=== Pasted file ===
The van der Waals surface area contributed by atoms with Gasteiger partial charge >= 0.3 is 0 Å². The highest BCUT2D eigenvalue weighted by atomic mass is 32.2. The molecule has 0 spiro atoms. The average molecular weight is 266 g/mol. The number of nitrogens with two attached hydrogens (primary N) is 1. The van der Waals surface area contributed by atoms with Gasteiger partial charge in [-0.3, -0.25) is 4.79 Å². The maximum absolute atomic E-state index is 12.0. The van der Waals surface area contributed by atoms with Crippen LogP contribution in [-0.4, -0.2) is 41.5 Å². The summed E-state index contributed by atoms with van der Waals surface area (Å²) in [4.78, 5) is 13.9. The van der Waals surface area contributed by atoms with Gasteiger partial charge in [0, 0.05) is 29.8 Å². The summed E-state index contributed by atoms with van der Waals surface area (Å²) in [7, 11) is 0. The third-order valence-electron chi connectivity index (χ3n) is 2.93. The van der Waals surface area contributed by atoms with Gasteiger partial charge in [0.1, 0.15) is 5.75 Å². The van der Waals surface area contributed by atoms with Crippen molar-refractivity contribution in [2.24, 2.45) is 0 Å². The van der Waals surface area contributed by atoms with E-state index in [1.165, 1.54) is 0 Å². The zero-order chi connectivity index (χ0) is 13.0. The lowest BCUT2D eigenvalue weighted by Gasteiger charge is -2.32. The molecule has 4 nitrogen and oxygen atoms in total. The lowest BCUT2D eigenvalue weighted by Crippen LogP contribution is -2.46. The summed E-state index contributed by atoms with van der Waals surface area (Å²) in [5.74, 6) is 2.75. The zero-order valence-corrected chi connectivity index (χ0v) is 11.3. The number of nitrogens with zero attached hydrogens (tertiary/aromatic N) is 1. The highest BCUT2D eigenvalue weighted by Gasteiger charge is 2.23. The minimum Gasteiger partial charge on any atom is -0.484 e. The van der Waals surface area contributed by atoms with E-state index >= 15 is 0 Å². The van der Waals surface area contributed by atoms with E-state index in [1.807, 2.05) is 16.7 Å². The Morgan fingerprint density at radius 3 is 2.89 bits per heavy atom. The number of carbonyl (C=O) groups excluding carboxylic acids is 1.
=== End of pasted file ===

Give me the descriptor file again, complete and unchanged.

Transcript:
The van der Waals surface area contributed by atoms with Gasteiger partial charge >= 0.3 is 0 Å². The highest BCUT2D eigenvalue weighted by atomic mass is 32.2. The molecule has 0 spiro atoms. The average molecular weight is 266 g/mol. The number of nitrogens with two attached hydrogens (primary N) is 1. The van der Waals surface area contributed by atoms with Gasteiger partial charge in [-0.3, -0.25) is 4.79 Å². The maximum absolute atomic E-state index is 12.0. The van der Waals surface area contributed by atoms with Crippen LogP contribution in [-0.4, -0.2) is 41.5 Å². The summed E-state index contributed by atoms with van der Waals surface area (Å²) in [4.78, 5) is 13.9. The van der Waals surface area contributed by atoms with Gasteiger partial charge in [0, 0.05) is 29.8 Å². The summed E-state index contributed by atoms with van der Waals surface area (Å²) in [7, 11) is 0. The third-order valence-electron chi connectivity index (χ3n) is 2.93. The van der Waals surface area contributed by atoms with Gasteiger partial charge in [0.1, 0.15) is 5.75 Å². The van der Waals surface area contributed by atoms with Crippen molar-refractivity contribution in [2.24, 2.45) is 0 Å². The van der Waals surface area contributed by atoms with E-state index in [1.165, 1.54) is 0 Å². The zero-order chi connectivity index (χ0) is 13.0. The lowest BCUT2D eigenvalue weighted by Gasteiger charge is -2.32. The molecule has 4 nitrogen and oxygen atoms in total. The lowest BCUT2D eigenvalue weighted by Crippen LogP contribution is -2.46. The summed E-state index contributed by atoms with van der Waals surface area (Å²) in [5.74, 6) is 2.75. The zero-order valence-corrected chi connectivity index (χ0v) is 11.3. The number of nitrogens with zero attached hydrogens (tertiary/aromatic N) is 1. The highest BCUT2D eigenvalue weighted by Gasteiger charge is 2.23. The minimum Gasteiger partial charge on any atom is -0.484 e. The van der Waals surface area contributed by atoms with E-state index >= 15 is 0 Å². The van der Waals surface area contributed by atoms with E-state index in [1.807, 2.05) is 16.7 Å². The Morgan fingerprint density at radius 3 is 2.89 bits per heavy atom. The number of carbonyl (C=O) groups excluding carboxylic acids is 1.